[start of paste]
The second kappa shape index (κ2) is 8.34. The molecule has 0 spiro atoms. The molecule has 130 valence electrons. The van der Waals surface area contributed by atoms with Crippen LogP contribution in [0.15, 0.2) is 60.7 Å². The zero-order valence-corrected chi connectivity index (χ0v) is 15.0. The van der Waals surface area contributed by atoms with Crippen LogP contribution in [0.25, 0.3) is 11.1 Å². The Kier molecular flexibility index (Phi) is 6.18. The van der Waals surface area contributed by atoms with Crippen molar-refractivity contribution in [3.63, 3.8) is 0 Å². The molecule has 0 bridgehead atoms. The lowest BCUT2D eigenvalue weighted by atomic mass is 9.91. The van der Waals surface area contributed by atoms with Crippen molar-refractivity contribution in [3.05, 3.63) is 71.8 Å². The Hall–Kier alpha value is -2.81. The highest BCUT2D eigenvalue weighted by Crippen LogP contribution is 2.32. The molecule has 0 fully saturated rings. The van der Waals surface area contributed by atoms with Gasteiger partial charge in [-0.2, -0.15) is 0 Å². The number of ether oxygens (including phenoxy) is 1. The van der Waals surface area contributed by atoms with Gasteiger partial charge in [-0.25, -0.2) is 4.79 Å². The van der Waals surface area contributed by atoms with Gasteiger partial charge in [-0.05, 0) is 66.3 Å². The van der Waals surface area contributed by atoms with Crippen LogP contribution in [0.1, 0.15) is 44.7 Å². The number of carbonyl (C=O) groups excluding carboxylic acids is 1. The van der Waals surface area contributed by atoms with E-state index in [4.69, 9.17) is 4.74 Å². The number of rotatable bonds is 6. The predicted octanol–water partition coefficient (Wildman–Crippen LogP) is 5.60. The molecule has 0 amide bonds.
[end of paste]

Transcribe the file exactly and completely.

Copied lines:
The second kappa shape index (κ2) is 8.34. The molecule has 0 spiro atoms. The molecule has 130 valence electrons. The van der Waals surface area contributed by atoms with Crippen LogP contribution in [0.15, 0.2) is 60.7 Å². The zero-order valence-corrected chi connectivity index (χ0v) is 15.0. The van der Waals surface area contributed by atoms with Crippen LogP contribution in [0.25, 0.3) is 11.1 Å². The Kier molecular flexibility index (Phi) is 6.18. The van der Waals surface area contributed by atoms with Crippen molar-refractivity contribution in [3.63, 3.8) is 0 Å². The molecule has 0 bridgehead atoms. The lowest BCUT2D eigenvalue weighted by atomic mass is 9.91. The van der Waals surface area contributed by atoms with Crippen molar-refractivity contribution in [3.05, 3.63) is 71.8 Å². The Hall–Kier alpha value is -2.81. The highest BCUT2D eigenvalue weighted by Crippen LogP contribution is 2.32. The molecule has 0 fully saturated rings. The van der Waals surface area contributed by atoms with Gasteiger partial charge in [-0.2, -0.15) is 0 Å². The number of ether oxygens (including phenoxy) is 1. The van der Waals surface area contributed by atoms with Gasteiger partial charge in [-0.25, -0.2) is 4.79 Å². The van der Waals surface area contributed by atoms with Gasteiger partial charge in [-0.05, 0) is 66.3 Å². The van der Waals surface area contributed by atoms with Crippen LogP contribution in [0.1, 0.15) is 44.7 Å². The number of carbonyl (C=O) groups excluding carboxylic acids is 1. The van der Waals surface area contributed by atoms with E-state index in [4.69, 9.17) is 4.74 Å². The number of rotatable bonds is 6. The predicted octanol–water partition coefficient (Wildman–Crippen LogP) is 5.60. The molecule has 0 amide bonds.